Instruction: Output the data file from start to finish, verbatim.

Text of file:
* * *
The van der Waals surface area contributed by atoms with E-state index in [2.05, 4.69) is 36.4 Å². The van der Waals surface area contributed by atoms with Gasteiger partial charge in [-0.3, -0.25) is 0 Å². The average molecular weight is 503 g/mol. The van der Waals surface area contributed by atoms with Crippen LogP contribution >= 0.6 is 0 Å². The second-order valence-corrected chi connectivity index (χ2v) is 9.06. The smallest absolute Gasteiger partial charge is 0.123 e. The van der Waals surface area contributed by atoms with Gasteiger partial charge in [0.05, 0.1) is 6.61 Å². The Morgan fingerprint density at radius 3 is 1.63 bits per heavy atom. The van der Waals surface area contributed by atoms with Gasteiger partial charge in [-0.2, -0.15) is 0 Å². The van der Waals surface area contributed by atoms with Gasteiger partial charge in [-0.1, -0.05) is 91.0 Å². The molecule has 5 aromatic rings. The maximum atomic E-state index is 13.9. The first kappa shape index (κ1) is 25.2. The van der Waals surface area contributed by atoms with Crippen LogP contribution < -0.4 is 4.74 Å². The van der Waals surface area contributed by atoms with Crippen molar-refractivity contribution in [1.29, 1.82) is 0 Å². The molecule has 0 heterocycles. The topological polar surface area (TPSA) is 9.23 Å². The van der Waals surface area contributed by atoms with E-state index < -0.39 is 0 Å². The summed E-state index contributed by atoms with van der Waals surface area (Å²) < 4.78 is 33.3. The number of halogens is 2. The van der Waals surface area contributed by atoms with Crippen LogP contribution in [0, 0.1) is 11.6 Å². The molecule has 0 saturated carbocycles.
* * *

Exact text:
The van der Waals surface area contributed by atoms with E-state index in [2.05, 4.69) is 36.4 Å². The van der Waals surface area contributed by atoms with Gasteiger partial charge in [-0.3, -0.25) is 0 Å². The average molecular weight is 503 g/mol. The van der Waals surface area contributed by atoms with Crippen LogP contribution >= 0.6 is 0 Å². The second-order valence-corrected chi connectivity index (χ2v) is 9.06. The smallest absolute Gasteiger partial charge is 0.123 e. The van der Waals surface area contributed by atoms with Gasteiger partial charge in [0.05, 0.1) is 6.61 Å². The Morgan fingerprint density at radius 3 is 1.63 bits per heavy atom. The van der Waals surface area contributed by atoms with Gasteiger partial charge in [-0.2, -0.15) is 0 Å². The van der Waals surface area contributed by atoms with Gasteiger partial charge in [-0.1, -0.05) is 91.0 Å². The molecule has 5 aromatic rings. The maximum atomic E-state index is 13.9. The first kappa shape index (κ1) is 25.2. The van der Waals surface area contributed by atoms with Crippen LogP contribution < -0.4 is 4.74 Å². The van der Waals surface area contributed by atoms with Crippen molar-refractivity contribution in [1.29, 1.82) is 0 Å². The molecule has 0 heterocycles. The topological polar surface area (TPSA) is 9.23 Å². The van der Waals surface area contributed by atoms with E-state index < -0.39 is 0 Å². The summed E-state index contributed by atoms with van der Waals surface area (Å²) < 4.78 is 33.3. The number of halogens is 2. The van der Waals surface area contributed by atoms with Crippen LogP contribution in [0, 0.1) is 11.6 Å². The molecule has 0 saturated carbocycles.